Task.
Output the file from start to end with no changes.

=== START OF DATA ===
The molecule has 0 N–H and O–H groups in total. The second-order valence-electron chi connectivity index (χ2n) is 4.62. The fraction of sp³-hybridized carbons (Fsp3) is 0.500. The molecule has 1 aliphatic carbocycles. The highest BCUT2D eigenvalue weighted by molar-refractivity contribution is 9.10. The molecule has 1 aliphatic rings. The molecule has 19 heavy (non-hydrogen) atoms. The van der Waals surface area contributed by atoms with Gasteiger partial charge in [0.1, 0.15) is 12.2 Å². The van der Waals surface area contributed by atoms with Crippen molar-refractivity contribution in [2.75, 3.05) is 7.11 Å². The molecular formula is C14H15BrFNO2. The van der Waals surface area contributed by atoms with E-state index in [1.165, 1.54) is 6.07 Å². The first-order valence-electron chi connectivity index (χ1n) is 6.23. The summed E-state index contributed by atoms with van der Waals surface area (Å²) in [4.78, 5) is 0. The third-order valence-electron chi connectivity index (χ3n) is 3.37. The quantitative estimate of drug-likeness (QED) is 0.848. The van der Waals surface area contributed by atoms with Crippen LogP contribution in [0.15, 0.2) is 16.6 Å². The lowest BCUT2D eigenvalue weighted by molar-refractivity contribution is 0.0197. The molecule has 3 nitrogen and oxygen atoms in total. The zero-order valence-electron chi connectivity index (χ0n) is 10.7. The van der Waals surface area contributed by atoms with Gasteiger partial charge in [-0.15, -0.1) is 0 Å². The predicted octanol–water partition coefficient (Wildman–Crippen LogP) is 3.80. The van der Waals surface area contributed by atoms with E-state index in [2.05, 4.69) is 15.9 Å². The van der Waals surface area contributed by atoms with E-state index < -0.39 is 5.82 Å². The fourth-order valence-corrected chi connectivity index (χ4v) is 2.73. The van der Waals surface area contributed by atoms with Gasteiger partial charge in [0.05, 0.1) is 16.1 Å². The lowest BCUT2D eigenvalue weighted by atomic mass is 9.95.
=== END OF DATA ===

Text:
The molecule has 0 N–H and O–H groups in total. The second-order valence-electron chi connectivity index (χ2n) is 4.62. The fraction of sp³-hybridized carbons (Fsp3) is 0.500. The molecule has 1 aliphatic carbocycles. The highest BCUT2D eigenvalue weighted by molar-refractivity contribution is 9.10. The molecule has 1 aliphatic rings. The molecule has 19 heavy (non-hydrogen) atoms. The van der Waals surface area contributed by atoms with Gasteiger partial charge in [0.1, 0.15) is 12.2 Å². The van der Waals surface area contributed by atoms with Crippen molar-refractivity contribution in [2.75, 3.05) is 7.11 Å². The molecular formula is C14H15BrFNO2. The van der Waals surface area contributed by atoms with E-state index in [1.165, 1.54) is 6.07 Å². The first-order valence-electron chi connectivity index (χ1n) is 6.23. The summed E-state index contributed by atoms with van der Waals surface area (Å²) in [4.78, 5) is 0. The third-order valence-electron chi connectivity index (χ3n) is 3.37. The quantitative estimate of drug-likeness (QED) is 0.848. The van der Waals surface area contributed by atoms with Crippen LogP contribution in [0.15, 0.2) is 16.6 Å². The lowest BCUT2D eigenvalue weighted by molar-refractivity contribution is 0.0197. The molecule has 3 nitrogen and oxygen atoms in total. The zero-order valence-electron chi connectivity index (χ0n) is 10.7. The van der Waals surface area contributed by atoms with Gasteiger partial charge in [-0.15, -0.1) is 0 Å². The predicted octanol–water partition coefficient (Wildman–Crippen LogP) is 3.80. The van der Waals surface area contributed by atoms with E-state index in [2.05, 4.69) is 15.9 Å². The van der Waals surface area contributed by atoms with E-state index < -0.39 is 5.82 Å². The fourth-order valence-corrected chi connectivity index (χ4v) is 2.73. The van der Waals surface area contributed by atoms with Gasteiger partial charge in [0.05, 0.1) is 16.1 Å². The lowest BCUT2D eigenvalue weighted by atomic mass is 9.95.